Real Estate as a Store of Value

Recent volatility in the stock and bond markets has people turning to gold as a “store-of-value.”   That makes sense.  Historically, gold maintains a value, is a hedge against inflation, and is transferable (weight aside).  When markets get rocky, people seek to invest in hard assets like gold and real estate.  Both represent limited supply, locally and worldwide.  And both investments have a thousand-year history of “being there” on the other side of bad things happening in the world.

What Is a Store Of Value?

A store of value is an asset that maintains its value without depreciating. Gold and other metals are good stores of value as their shelf lives are essentially perpetual, whereas a perishable item (milk, for example) is a poor store of value because of its propensity to decay. Interest-bearing assets, such as U.S. Treasury bonds (T-bonds), are very good stores of value because they generate interest income and their principal balances are backed by legal contracts. Investopedia – What is a Store of Value

But what moves value?  That also hasn’t changed in hundreds of years; it’s investor sentiment. What has changed is the reaction time of investors to news of the day. I am fond of saying we live in a 24-second news cycle now.  Instantaneous decisions are imperative at times, but not when making a long-term investment decision.  More than 24-seconds is required to decide on an investment when you have to live with the results for an extended period.  Don’t believe me?  Try selling a piece of real estate when you have to versus when you want to and see the offers dry up, drop to the floor or point-blank become insulting.

Is Multifamily a Gold Alternative?

The short answer is no.  Of the various asset types within real estate, multifamily remains a favored investment because there is a larger investor base than for other assets within real estate. There are simply more investors interested in multifamily versus office, retail, or industrial.

Is multifamily investment property a “store of value”?  Yes. Real estate, in terms of investment allocation theory, is not a replacement for gold but it generates certain benefits, namely income.  In multifamily revenue can and does waiver at times, but it seldom drops to zero.  Thus, for an investor using limited debt, there is revenue for the payment of operating expenses including taxes and insurance.  Do you want to know which real estate investors will best survive COVID-19?  Look at those with high debt service coverage ratios: 1.25 and higher.  These will be the survivors.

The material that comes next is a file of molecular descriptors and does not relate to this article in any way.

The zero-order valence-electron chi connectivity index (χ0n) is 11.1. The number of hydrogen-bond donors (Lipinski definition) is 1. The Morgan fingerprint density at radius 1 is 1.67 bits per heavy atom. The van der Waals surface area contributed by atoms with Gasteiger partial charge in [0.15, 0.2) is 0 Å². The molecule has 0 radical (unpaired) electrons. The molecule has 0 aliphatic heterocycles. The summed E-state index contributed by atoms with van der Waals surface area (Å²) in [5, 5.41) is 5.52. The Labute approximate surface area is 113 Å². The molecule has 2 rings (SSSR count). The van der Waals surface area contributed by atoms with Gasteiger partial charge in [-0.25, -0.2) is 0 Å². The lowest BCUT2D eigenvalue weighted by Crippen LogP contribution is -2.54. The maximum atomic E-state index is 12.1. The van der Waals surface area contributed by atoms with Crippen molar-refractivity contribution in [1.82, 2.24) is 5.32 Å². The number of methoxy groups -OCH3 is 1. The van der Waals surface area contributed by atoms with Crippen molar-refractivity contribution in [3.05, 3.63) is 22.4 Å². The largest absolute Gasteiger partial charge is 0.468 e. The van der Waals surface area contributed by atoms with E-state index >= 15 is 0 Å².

Gold is a defensive investment.  Multifamily can be an offensive and defensive investment; defensive against inflationary occurrences and offensive as a current income generator.

As financial markets have increased in sophistication (with the use of margin accounts, derivatives, spiders, etc.),  gold is in many instances, just one more piece of paper in an investment portfolio.  The vast majority of individuals that own gold have never held a single ounce in their hands.

Direct real estate ownership is different from gold ownership.  Owning un-leveraged income-producing property can provide a stable source of current income. Presuming the asset is in a quality market, and insurance is maintained, short of a catastr0phic event, you own it forever (forever in this instance being multi-generational).

Multifamily real estate is not a replacement for gold as a store of value.  As an investment vehicle, multifamily does, however, offer some of the same positives investment-grade aspects as gold:

  • Real Estate is a hedge against inflation
  • Real estate, as a store of value, is a hard asset.
  • Real estate remains in high demand (there are thousands of passive multifamily real estate investors that will attest to this).

Thus, while multifamily is not a replacement for gold, it is an alternative investment with some similarities to gold when purchased without debt.


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